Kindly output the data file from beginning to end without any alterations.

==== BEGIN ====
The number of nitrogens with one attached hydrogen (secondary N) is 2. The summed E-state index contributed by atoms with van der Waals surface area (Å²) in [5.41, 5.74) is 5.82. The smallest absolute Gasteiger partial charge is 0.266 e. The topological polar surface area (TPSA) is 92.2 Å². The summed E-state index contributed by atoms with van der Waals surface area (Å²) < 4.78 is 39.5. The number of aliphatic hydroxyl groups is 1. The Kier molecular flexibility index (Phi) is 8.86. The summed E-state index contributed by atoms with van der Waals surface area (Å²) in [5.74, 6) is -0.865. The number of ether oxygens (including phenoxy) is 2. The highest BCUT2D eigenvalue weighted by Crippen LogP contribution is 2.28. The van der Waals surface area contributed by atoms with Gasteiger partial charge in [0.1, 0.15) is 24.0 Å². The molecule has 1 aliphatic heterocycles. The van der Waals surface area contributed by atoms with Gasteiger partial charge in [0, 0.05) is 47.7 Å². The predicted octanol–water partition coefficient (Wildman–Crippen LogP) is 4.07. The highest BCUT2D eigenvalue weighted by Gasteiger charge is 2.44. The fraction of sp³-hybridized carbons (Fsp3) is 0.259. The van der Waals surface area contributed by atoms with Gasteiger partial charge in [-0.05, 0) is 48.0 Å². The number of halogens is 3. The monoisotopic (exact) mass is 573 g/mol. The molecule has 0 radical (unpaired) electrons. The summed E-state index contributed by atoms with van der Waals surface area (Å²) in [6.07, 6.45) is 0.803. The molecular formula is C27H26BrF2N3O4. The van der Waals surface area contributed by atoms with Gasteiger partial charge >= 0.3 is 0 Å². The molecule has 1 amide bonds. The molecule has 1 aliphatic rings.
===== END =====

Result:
The number of nitrogens with one attached hydrogen (secondary N) is 2. The summed E-state index contributed by atoms with van der Waals surface area (Å²) in [5.41, 5.74) is 5.82. The smallest absolute Gasteiger partial charge is 0.266 e. The topological polar surface area (TPSA) is 92.2 Å². The summed E-state index contributed by atoms with van der Waals surface area (Å²) < 4.78 is 39.5. The number of aliphatic hydroxyl groups is 1. The Kier molecular flexibility index (Phi) is 8.86. The summed E-state index contributed by atoms with van der Waals surface area (Å²) in [5.74, 6) is -0.865. The number of ether oxygens (including phenoxy) is 2. The highest BCUT2D eigenvalue weighted by Crippen LogP contribution is 2.28. The van der Waals surface area contributed by atoms with Gasteiger partial charge in [0.1, 0.15) is 24.0 Å². The molecule has 1 aliphatic heterocycles. The van der Waals surface area contributed by atoms with Gasteiger partial charge in [0, 0.05) is 47.7 Å². The predicted octanol–water partition coefficient (Wildman–Crippen LogP) is 4.07. The highest BCUT2D eigenvalue weighted by Gasteiger charge is 2.44. The fraction of sp³-hybridized carbons (Fsp3) is 0.259. The van der Waals surface area contributed by atoms with Gasteiger partial charge in [-0.05, 0) is 48.0 Å². The number of halogens is 3. The monoisotopic (exact) mass is 573 g/mol. The molecule has 0 radical (unpaired) electrons. The summed E-state index contributed by atoms with van der Waals surface area (Å²) in [6.07, 6.45) is 0.803. The molecular formula is C27H26BrF2N3O4. The van der Waals surface area contributed by atoms with Gasteiger partial charge >= 0.3 is 0 Å². The molecule has 1 amide bonds. The molecule has 1 aliphatic rings.